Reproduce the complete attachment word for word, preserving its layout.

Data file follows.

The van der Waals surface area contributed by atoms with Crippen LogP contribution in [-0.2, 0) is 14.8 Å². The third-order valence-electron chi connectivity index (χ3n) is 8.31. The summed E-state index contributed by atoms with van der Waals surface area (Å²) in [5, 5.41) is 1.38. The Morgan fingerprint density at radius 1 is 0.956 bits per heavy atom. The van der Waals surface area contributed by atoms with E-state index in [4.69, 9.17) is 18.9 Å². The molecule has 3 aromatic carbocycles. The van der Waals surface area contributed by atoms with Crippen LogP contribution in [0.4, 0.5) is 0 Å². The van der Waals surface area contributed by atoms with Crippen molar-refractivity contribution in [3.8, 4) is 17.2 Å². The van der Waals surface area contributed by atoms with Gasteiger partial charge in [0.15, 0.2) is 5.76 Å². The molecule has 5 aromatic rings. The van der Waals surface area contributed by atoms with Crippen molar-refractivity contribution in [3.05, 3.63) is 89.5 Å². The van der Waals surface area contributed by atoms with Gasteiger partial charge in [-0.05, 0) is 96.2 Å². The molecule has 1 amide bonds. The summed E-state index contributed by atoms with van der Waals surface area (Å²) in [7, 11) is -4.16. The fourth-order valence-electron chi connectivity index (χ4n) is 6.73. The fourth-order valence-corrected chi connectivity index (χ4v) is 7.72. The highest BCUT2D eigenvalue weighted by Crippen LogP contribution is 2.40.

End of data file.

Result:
The van der Waals surface area contributed by atoms with Crippen LogP contribution in [-0.2, 0) is 14.8 Å². The third-order valence-electron chi connectivity index (χ3n) is 8.31. The summed E-state index contributed by atoms with van der Waals surface area (Å²) in [5, 5.41) is 1.38. The Morgan fingerprint density at radius 1 is 0.956 bits per heavy atom. The van der Waals surface area contributed by atoms with E-state index in [4.69, 9.17) is 18.9 Å². The molecule has 3 aromatic carbocycles. The van der Waals surface area contributed by atoms with Crippen LogP contribution in [0.4, 0.5) is 0 Å². The van der Waals surface area contributed by atoms with Crippen molar-refractivity contribution in [3.8, 4) is 17.2 Å². The van der Waals surface area contributed by atoms with Gasteiger partial charge in [0.15, 0.2) is 5.76 Å². The molecule has 5 aromatic rings. The van der Waals surface area contributed by atoms with Crippen molar-refractivity contribution in [3.05, 3.63) is 89.5 Å². The van der Waals surface area contributed by atoms with Gasteiger partial charge in [-0.05, 0) is 96.2 Å². The molecule has 1 amide bonds. The summed E-state index contributed by atoms with van der Waals surface area (Å²) in [7, 11) is -4.16. The fourth-order valence-electron chi connectivity index (χ4n) is 6.73. The fourth-order valence-corrected chi connectivity index (χ4v) is 7.72. The highest BCUT2D eigenvalue weighted by Crippen LogP contribution is 2.40.